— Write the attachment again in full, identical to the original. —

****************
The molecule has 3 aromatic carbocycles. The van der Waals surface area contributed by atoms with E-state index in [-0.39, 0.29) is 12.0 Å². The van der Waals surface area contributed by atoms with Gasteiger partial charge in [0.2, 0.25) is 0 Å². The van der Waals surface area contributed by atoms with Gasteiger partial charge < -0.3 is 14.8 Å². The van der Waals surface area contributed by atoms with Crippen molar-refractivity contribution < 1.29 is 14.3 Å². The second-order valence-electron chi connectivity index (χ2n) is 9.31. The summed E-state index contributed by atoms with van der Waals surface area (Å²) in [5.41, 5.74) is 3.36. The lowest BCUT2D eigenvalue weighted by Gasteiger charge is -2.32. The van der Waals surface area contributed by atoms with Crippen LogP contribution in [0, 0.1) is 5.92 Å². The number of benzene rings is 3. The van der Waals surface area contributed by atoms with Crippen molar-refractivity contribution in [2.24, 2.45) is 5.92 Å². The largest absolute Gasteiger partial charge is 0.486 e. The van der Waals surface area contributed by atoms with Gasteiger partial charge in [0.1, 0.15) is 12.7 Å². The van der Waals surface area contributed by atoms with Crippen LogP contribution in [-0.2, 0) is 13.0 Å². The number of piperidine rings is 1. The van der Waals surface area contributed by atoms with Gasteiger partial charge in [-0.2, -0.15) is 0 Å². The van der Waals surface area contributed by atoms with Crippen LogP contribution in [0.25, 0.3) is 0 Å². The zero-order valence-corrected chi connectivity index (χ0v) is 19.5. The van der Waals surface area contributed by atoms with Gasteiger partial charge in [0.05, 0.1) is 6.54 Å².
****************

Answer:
The molecule has 3 aromatic carbocycles. The van der Waals surface area contributed by atoms with E-state index in [-0.39, 0.29) is 12.0 Å². The van der Waals surface area contributed by atoms with Gasteiger partial charge in [0.2, 0.25) is 0 Å². The van der Waals surface area contributed by atoms with Gasteiger partial charge < -0.3 is 14.8 Å². The van der Waals surface area contributed by atoms with Crippen molar-refractivity contribution < 1.29 is 14.3 Å². The second-order valence-electron chi connectivity index (χ2n) is 9.31. The summed E-state index contributed by atoms with van der Waals surface area (Å²) in [5.41, 5.74) is 3.36. The lowest BCUT2D eigenvalue weighted by Gasteiger charge is -2.32. The van der Waals surface area contributed by atoms with Crippen LogP contribution in [0, 0.1) is 5.92 Å². The number of benzene rings is 3. The van der Waals surface area contributed by atoms with Crippen molar-refractivity contribution in [2.24, 2.45) is 5.92 Å². The largest absolute Gasteiger partial charge is 0.486 e. The van der Waals surface area contributed by atoms with Gasteiger partial charge in [0.1, 0.15) is 12.7 Å². The van der Waals surface area contributed by atoms with Crippen LogP contribution in [-0.2, 0) is 13.0 Å². The number of piperidine rings is 1. The van der Waals surface area contributed by atoms with Gasteiger partial charge in [-0.2, -0.15) is 0 Å². The van der Waals surface area contributed by atoms with Crippen LogP contribution in [0.25, 0.3) is 0 Å². The zero-order valence-corrected chi connectivity index (χ0v) is 19.5. The van der Waals surface area contributed by atoms with Gasteiger partial charge in [0.05, 0.1) is 6.54 Å².